A council-owned development company is set to be created to help speed up the delivery of new homes in Northampton.
Northampton Borough Council’s cabinet agreed in principle last night (July 18) to set aside £20,000 from its reserves to fund start-up costs for the company.
It comes after the council agreed to a three-pronged strategy in February to combat the lack of housing in the town, pledging new builds from the Housing Revenue Account, a Community Benefit Society (CBS) and from within Northampton Partnership Homes (NPH).
Now the cabinet has agreed to add the creation of the development company to its strategy.
Councillor Stephen Hibbert, cabinet member for housing, said: “We have been looking at a four-track approach by introducing a development company which is wholly owned by the council. This will complement the existing proposals, it is not in place of them.”
Cabinet papers say that the new development company would ‘work proactively and collaboratively with NPH to create and deliver a house building programme that produces aspirational housing’ - with the construction of energy efficient homes recommended as part of the overall vision.
The news was welcomed by opposition councillors, although Liberal Democrat councillor Brian Markham questioned why a similar motion he had put forward in September 2016 had not been followed up at the time.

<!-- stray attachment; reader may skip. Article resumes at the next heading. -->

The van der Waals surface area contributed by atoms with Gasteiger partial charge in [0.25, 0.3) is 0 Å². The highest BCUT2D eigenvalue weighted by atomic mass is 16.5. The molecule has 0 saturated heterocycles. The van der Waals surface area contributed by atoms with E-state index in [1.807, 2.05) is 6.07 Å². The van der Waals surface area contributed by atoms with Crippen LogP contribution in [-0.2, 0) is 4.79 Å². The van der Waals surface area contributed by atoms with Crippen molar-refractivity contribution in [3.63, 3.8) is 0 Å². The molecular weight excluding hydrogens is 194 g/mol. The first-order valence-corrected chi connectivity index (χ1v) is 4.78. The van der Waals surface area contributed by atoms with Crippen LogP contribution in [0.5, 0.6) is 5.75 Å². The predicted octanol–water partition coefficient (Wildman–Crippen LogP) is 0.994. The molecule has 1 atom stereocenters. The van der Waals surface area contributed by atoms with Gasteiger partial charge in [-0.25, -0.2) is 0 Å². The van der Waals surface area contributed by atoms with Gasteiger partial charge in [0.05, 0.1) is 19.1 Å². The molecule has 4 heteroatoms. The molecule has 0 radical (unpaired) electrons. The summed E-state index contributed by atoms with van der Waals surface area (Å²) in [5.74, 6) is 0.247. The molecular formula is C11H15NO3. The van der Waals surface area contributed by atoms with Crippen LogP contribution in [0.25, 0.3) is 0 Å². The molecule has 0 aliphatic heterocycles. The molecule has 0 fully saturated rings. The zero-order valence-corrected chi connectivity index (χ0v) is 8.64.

He said: “I welcome the report, but do question why it took the council so long to decide that this needed to be part of the overall programme to deal with this housing crisis.”
Labour leader Councillor Danielle Stone added: “I welcome this as well. Housing is a very complex issue and I see this as part of a jigsaw that we are slowly putting together to combat it.
“I think it would be really helpful to see a refreshed strategy on this issue, because it’s important to see how everything is going to be integrated.”
It has been proposed that the development company focus on three key areas. These include ‘creating more choice and household stability’ through longer-term tenancies of private rented accommodation; influencing the ‘pace and type of house building’ through site acquisition and development; and to support the ageing population in the borough by ‘expanding choice and creating movement’ in the housing market by freeing up family sized accommodation.
Right to Buy would not apply to the tenants living in homes developed by the council-owned company, but councillors were warned the Government could change this legislation at any time.
A business plan is set to be recommended to cabinet in October, when if approved, the council’s chief executive will be able to set up the company and appoint its directors.